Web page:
On the section of Interstate 10 through central Phoenix, crash frequency consistently ranked high on the Arizona Department of Transportation (ADOT) highway system. High traffic volume, in conjunction with substantial weaving associated with two system interchanges, continuous HOV lane access and a tunnel, contributed to the relatively high crash frequencies. Identifying causal factors and assessing the potential impact of improvements was difficult due to the complexity of corridor operations and roadway geometry. Existing tools and methods were insufficient to perform a quantitative safety performance evaluation.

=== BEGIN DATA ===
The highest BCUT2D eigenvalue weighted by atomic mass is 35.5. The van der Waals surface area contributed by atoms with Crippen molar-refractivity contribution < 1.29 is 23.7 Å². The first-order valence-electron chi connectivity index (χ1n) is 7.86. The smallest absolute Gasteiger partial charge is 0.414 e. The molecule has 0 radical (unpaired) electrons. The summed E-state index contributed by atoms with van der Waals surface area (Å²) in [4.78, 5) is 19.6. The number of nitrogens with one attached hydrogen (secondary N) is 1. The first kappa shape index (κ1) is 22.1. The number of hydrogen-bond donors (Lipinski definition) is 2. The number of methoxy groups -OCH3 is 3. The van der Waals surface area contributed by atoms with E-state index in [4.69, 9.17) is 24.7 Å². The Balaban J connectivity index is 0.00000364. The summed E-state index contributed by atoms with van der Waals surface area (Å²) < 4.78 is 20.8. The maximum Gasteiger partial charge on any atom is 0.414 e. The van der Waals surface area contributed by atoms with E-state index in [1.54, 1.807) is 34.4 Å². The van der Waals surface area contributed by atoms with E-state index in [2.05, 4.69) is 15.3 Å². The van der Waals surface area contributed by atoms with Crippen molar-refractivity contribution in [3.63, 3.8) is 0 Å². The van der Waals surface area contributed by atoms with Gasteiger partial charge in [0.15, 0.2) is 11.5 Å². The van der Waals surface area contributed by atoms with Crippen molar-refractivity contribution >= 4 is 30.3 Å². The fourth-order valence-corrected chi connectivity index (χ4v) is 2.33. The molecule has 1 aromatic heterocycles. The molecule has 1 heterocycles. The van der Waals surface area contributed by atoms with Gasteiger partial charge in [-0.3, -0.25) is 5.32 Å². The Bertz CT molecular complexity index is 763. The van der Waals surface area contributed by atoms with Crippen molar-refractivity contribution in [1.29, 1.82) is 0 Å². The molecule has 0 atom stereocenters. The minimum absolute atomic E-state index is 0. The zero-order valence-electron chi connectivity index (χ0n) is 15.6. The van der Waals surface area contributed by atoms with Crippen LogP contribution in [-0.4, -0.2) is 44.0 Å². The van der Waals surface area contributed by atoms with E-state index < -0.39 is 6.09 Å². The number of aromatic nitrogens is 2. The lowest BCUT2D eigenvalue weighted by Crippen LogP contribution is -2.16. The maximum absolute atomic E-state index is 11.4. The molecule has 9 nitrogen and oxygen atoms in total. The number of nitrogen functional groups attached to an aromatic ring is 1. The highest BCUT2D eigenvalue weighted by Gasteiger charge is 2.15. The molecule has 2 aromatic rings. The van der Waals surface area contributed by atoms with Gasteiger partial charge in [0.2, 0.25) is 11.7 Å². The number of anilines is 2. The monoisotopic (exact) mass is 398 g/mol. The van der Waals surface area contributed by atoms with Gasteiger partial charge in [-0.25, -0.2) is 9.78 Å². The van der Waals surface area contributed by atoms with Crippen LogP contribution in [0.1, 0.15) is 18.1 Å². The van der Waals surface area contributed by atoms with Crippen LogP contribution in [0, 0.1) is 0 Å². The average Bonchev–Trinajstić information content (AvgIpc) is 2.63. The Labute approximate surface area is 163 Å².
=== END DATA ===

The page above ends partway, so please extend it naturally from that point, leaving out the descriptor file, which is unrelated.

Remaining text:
Kittelson applied AASHTO Highway Safety Manual (HSM) freeway crash predictive methods to quantitatively assess safety performance, which involved identifying sites with a high potential for crash reduction, identifying and assessing potential countermeasures, and analyzing benefit/cost of improvement projects. Kittelson conducted a detailed diagnostic assessment of safety performance within the freeway corridor, as well as developed calibration factors so that the HSM methodology better reflected local conditions in the Phoenix metro area.
Tailoring National Guidance to Local Needs
The study identified high priority segments within the corridor for safety improvement. Countermeasures were recommended based on an evaluation of the potential benefit to reduced crash frequency and severity. The crash prediction calibration factors developed with the study can be used for the evaluation of safety performance on urban freeways throughout Arizona.